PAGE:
- Paperback: 352 pages
- Publisher: W&N; New Ed edition (26 Jan. 2006)
- Language: English
- ISBN-10: 0753820730
- ISBN-13: 978-0753820735
- Product Dimensions: 18 x 2.7 x 20.4 cm
- Average Customer Review: 53 customer reviews
- Amazon Bestsellers Rank: 58,318 in Books (See Top 100 in Books)
Things My Girlfriend and I Have Argued About Paperback – 26 Jan 2006
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In his weekly Guardian column, Things My Girlfriend and I Have Argued About, Mil Millington archly chronicles the domestic dialectical antagonisms of life with his German partner, Margret. Although this novel, confusingly, shares the same title as the column and its central characters, Pel Dalton and Ursula Krötenjäger, are an Anglo-German couple not averse to disagreement, it is, without wishing to make a blindingly obvious point, a work of fiction. Millington's customarily whimsical take on contemporary gender relations is, of course, much in evidence but some of the sharper comedy here actually occurs beyond the familial settings. In certain respects the book has possibly more in common with the wry, mild-mannered satire of the Ealing films or David Nobbs' Reginald Perrin than the novels of Tony Parsons, Nick Hornby and co. (At one point Millington, though no doubt entirely unintentionally, even pilfers a classic Perrin gag.)
The book's narrator and protagonist, Pel, is a slightly hapless father of two who works in a library, or in modern parlance a "Learning Centre", at the University of North-Eastern England ("UoNe to its friends"). When his boss Terry Steven Russell ("TSR") vanishes from the University not long after babbling about extradition treaties during a game of Lazer Wars, Pel is promoted to Computer Team Administration, Software Acquisition and Training Manager (or "CTASATM" for short.) While the post pays no more money and he still has to do his old job as well, it does mean his partner Ursula, an affectionate if exacting German, can forge ahead with long-cherished plans to move house. Needless to say neither moving nor dealing with disgruntled colleagues and negotiating the university's slippery corporate structure prove easy. But as the latter finds Pel embroiled in acting as courier for the Triads, presiding over a scheme to build a new extension over a historical burial site and hiding a deadly nerve gas under its foundations, what he and his girlfriend argue about rather pales into insignificance. --Travis Elborough --This text refers to an alternate Paperback edition.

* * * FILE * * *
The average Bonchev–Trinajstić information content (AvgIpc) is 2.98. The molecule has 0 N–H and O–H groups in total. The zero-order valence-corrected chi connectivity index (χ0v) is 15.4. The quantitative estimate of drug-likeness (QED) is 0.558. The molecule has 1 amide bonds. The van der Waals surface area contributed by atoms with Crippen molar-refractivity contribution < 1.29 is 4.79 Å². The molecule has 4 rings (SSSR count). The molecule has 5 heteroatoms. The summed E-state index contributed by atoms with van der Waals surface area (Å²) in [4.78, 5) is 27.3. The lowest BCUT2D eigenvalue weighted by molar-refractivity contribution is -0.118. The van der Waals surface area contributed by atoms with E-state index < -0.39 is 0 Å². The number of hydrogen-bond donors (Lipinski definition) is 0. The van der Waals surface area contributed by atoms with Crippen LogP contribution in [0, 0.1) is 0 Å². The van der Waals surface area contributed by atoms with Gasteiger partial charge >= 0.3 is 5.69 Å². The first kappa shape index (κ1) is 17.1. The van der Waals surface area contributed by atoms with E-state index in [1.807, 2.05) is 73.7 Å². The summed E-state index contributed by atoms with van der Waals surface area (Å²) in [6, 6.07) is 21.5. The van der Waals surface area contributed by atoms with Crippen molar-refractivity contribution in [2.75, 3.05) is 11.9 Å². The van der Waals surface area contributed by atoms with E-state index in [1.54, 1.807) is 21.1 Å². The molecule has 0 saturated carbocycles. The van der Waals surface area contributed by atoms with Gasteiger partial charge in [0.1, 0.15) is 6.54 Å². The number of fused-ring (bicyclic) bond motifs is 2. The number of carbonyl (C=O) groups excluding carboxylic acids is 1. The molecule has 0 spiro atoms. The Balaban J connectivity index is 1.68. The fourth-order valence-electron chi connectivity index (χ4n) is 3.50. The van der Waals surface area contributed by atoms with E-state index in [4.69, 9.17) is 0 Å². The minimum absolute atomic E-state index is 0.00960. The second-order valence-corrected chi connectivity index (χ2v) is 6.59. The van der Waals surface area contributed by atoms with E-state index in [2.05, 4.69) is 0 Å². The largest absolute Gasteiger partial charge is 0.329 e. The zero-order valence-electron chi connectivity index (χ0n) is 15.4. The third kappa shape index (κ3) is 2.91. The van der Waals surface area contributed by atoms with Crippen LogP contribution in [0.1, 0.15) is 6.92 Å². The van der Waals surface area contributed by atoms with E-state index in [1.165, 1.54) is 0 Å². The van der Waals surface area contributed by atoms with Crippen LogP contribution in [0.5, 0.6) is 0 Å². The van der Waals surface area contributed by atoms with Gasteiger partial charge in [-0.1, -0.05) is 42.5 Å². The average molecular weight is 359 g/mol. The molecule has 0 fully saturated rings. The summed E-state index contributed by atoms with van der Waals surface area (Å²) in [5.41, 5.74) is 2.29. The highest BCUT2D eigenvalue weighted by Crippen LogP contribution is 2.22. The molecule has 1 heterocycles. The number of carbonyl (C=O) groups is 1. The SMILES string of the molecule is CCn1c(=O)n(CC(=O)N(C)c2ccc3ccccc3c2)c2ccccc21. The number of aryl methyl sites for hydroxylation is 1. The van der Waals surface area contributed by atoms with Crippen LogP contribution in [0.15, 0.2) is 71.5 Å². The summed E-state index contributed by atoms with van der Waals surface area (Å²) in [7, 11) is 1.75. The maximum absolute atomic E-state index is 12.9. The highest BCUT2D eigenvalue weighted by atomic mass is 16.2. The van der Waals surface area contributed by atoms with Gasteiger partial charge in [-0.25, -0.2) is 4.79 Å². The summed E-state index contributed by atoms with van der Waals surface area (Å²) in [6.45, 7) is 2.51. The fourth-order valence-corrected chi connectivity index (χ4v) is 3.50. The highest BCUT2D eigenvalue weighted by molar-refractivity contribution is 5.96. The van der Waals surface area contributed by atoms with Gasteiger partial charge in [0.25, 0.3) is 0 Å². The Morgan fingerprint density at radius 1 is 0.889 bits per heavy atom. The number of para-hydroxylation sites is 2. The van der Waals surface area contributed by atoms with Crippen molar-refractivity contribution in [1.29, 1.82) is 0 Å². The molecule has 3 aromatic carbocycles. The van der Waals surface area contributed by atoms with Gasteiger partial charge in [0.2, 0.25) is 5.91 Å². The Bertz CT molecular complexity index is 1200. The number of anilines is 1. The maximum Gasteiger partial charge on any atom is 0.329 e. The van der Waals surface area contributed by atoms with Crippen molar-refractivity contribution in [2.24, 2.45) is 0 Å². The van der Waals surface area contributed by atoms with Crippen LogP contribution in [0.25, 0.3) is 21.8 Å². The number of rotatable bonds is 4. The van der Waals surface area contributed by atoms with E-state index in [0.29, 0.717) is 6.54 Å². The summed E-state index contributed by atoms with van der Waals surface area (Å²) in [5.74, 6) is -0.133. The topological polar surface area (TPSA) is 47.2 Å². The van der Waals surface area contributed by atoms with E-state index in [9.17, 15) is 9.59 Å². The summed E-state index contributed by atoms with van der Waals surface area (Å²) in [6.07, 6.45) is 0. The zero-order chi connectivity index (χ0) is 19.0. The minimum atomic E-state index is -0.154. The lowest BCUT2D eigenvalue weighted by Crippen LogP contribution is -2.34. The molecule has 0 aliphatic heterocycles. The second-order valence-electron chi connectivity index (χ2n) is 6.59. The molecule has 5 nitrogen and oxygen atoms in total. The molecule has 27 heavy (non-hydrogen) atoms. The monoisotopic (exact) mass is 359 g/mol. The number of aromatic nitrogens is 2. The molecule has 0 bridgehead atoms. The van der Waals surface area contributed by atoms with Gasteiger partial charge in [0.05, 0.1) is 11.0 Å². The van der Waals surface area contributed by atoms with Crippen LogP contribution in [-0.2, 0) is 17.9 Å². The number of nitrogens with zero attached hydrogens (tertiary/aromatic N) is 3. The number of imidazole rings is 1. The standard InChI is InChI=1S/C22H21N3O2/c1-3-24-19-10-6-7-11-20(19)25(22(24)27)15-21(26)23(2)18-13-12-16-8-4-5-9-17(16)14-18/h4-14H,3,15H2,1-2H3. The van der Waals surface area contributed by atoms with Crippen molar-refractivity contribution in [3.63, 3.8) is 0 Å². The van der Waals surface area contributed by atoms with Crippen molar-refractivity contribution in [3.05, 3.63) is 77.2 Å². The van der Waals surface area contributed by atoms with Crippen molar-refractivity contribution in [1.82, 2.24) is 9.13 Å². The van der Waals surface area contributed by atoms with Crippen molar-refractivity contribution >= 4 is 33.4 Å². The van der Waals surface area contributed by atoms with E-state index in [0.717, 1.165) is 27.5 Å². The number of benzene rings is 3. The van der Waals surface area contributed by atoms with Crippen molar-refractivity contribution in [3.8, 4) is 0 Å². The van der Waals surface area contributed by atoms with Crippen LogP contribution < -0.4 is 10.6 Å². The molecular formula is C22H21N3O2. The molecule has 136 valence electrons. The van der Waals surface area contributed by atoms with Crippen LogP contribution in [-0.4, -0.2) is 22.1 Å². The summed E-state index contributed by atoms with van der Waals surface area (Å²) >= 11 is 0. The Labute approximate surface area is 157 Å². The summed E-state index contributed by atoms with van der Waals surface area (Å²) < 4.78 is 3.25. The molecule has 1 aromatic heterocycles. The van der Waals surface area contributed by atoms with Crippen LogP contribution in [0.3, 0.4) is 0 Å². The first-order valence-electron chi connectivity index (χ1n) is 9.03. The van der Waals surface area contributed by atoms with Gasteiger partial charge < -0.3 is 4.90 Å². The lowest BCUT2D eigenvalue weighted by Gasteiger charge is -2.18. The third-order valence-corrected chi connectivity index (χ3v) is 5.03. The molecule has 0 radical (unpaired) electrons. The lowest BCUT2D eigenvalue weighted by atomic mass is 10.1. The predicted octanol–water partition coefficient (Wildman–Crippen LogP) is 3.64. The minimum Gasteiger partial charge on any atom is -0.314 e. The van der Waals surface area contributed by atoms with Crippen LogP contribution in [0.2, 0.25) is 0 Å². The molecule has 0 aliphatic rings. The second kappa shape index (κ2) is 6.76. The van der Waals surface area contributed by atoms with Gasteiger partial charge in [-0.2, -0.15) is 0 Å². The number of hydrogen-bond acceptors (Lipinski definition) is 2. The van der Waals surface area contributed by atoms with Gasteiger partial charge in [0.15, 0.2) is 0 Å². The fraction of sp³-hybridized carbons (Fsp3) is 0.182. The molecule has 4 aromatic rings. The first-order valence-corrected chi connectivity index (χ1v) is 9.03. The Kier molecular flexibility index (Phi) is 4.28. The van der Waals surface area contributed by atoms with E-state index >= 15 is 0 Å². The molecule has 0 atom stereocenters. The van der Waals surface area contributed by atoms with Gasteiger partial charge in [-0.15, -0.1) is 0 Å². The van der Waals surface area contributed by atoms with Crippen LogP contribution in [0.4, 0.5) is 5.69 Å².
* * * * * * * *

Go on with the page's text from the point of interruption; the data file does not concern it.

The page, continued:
"[A] brilliantly-written comedy . . . both funny and affectionate." --"The Guardian" "There is little to say about coupledom that is not wittily and often movingly explored here. Sharply-written, brilliantly-observed and absolutely hilarious." --"Daily Mail" "A funny and heart-warming comedy about love, fatherhood and being in the wrong places at all the wrong times."--"Essentials"See all Product description
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This book is so full of visual gags its crying out to be made into a film - perhaps it already is being, and that could explain the abruptness of the ending, totally unresolved as everything is. Does Part Two await?
Published in 2002 `GF' is a slice of Lad Lit from its era. The computer concepts are truthful, but dated, and the references hark back to a past and more innocent age (of 2001). Although fashions may come and go, relationships are always relevant, therefore the book should still work. Based in some part on Millington's own life `GF' works best when it is a series of arguments between Pel and his alluring, yet disturbing, girlfriend Ursula. There is the tone of truth here and although they are a little more forceful than the loved ones in my life, the arguments seem based on solid rational and irrational facts.
Where the book struggles is in creating a compelling narrative upon which to stitch these arguments. The book becomes a weird conspiracy comedy as Pel sinks deeper into a University wide corruption scandal and rather than concluding well, the storyline fizzles towards the end. I also found the character of Pel a little too witty. I know this is fiction and therefore in definition not real, but I found Pel was always too ready with a witty quip and biting aside. Being so funny and cynical 24 hours a day would drive a real person insane. Millington tries too hard to make Pel funny all the time, a touch more reality would have helped the book.
Despite the narrative being almost none existent, there are enough chuckles in the book and a true enough relationship at the centre for it to work. I also found some of the references to Library life well observed, but this will appeal to an increasingly small number of people.
And being nudged by this person and then asked to read a bit is even worse.
Also, do not read this book in the loo either. It is still not socially acceptable to be heard laughing from inside a toilet (especially when alone).
Based on his webpage, the book is a stunningly funny view at one oddball relationship and how the things that make you made are also the things that keep you sane when the world is crashing down around your ears. Throw in the Triads and enough neurotoxin to wipe out Western Europe, and you've got a book that you genuinely will not be able to put down until you come to the end.
Seriously, you need to read this book.
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I like it, I'd recommend it, but only at a cheap price.
Some of his online articles are funnier, but then, they don't have a plot / story.
If people live their lives like this, then no wonder the world is in a mess.Read more